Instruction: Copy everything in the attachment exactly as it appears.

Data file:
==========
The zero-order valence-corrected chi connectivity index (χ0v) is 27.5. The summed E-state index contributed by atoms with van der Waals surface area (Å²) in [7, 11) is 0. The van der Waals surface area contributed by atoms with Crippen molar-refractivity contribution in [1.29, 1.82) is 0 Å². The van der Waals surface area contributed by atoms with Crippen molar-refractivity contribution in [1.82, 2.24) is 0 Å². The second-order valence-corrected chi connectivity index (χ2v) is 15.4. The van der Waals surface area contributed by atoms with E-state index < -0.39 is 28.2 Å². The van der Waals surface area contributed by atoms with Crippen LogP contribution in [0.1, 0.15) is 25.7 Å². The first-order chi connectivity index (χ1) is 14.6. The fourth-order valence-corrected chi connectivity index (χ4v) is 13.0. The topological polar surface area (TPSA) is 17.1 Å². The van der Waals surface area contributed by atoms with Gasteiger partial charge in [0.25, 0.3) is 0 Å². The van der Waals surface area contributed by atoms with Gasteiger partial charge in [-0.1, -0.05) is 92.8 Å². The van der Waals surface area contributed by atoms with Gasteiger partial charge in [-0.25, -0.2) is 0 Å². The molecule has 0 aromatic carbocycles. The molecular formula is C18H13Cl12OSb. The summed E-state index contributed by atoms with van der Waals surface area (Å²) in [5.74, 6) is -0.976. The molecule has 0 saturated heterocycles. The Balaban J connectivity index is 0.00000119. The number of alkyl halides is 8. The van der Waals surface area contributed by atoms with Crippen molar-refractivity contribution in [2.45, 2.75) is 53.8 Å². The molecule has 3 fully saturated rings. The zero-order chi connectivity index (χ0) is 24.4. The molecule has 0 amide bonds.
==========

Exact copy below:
The zero-order valence-corrected chi connectivity index (χ0v) is 27.5. The summed E-state index contributed by atoms with van der Waals surface area (Å²) in [7, 11) is 0. The van der Waals surface area contributed by atoms with Crippen molar-refractivity contribution in [1.29, 1.82) is 0 Å². The van der Waals surface area contributed by atoms with Crippen molar-refractivity contribution in [1.82, 2.24) is 0 Å². The second-order valence-corrected chi connectivity index (χ2v) is 15.4. The van der Waals surface area contributed by atoms with E-state index < -0.39 is 28.2 Å². The van der Waals surface area contributed by atoms with Crippen LogP contribution in [0.1, 0.15) is 25.7 Å². The first-order chi connectivity index (χ1) is 14.6. The fourth-order valence-corrected chi connectivity index (χ4v) is 13.0. The topological polar surface area (TPSA) is 17.1 Å². The van der Waals surface area contributed by atoms with Gasteiger partial charge in [0.25, 0.3) is 0 Å². The van der Waals surface area contributed by atoms with Gasteiger partial charge in [-0.1, -0.05) is 92.8 Å². The van der Waals surface area contributed by atoms with Gasteiger partial charge in [-0.25, -0.2) is 0 Å². The molecule has 0 aromatic carbocycles. The molecular formula is C18H13Cl12OSb. The summed E-state index contributed by atoms with van der Waals surface area (Å²) in [5.74, 6) is -0.976. The molecule has 0 saturated heterocycles. The Balaban J connectivity index is 0.00000119. The number of alkyl halides is 8. The van der Waals surface area contributed by atoms with Crippen molar-refractivity contribution in [2.45, 2.75) is 53.8 Å². The molecule has 3 fully saturated rings. The zero-order chi connectivity index (χ0) is 24.4. The molecule has 0 amide bonds.